- Several sites including Wikipedia were switched off today in protest at new law
- The controversial EU Copyright Directive will go before a final vote on March 26
- Sites could have to install tech that scans content for copyright infringement
- Reddit, PornHub and Twitch joined protest by posting banners on homepage
Several websites across Europe including Wikipedia were switched off today as part of a mass protest against contentious copyright laws being proposed by the European Union.
A number of popular sites across the web are ‘going dark’ and blocking access in parts of Europe for 24 hours in a last ditch attempt to stop new ‘web censorship’ rules ahead of a final vote on March 26.
The EU Copyright Directive would make the platforms, including Instagram and YouTube, responsible for any copyright infringement by users.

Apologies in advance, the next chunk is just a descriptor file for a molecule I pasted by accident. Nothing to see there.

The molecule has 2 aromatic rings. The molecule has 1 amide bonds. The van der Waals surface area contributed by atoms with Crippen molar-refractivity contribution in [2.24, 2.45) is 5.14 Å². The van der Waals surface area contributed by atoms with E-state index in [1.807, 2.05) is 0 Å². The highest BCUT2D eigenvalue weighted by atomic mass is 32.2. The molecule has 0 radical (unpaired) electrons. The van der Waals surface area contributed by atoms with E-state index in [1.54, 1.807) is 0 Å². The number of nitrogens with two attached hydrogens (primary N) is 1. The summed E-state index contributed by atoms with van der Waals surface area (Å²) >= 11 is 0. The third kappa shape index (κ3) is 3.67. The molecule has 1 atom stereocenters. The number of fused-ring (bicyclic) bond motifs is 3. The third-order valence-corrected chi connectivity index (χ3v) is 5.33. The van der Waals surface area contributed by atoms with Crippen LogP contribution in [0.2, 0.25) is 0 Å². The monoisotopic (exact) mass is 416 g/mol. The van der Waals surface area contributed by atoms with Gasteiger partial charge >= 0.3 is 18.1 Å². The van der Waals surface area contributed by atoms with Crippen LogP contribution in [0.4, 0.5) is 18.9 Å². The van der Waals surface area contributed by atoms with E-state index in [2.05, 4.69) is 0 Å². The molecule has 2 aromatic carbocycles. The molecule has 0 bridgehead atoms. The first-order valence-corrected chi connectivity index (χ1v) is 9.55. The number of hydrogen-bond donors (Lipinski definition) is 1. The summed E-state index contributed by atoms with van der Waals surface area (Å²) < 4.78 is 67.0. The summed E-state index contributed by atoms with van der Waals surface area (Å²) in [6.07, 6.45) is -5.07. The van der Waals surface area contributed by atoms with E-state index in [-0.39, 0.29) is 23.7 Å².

A majority of EU countries backed an overhaul of the bloc’s copyright rules last month which could force Google and Facebook to filter out copyright-protected content on their platforms – including YouTube and Instagram – and pay publishers for news snippets.
Most controversially, article 13 of the law could force sites to install filters that automatically stop users from posting copyright-protected content to avoid falling foul of the new rules.
Article 13 has been dubbed the ‘meme ban’ as these filters could block many images and GIFs even though they have been used as parodies and so are exempt from copyright law.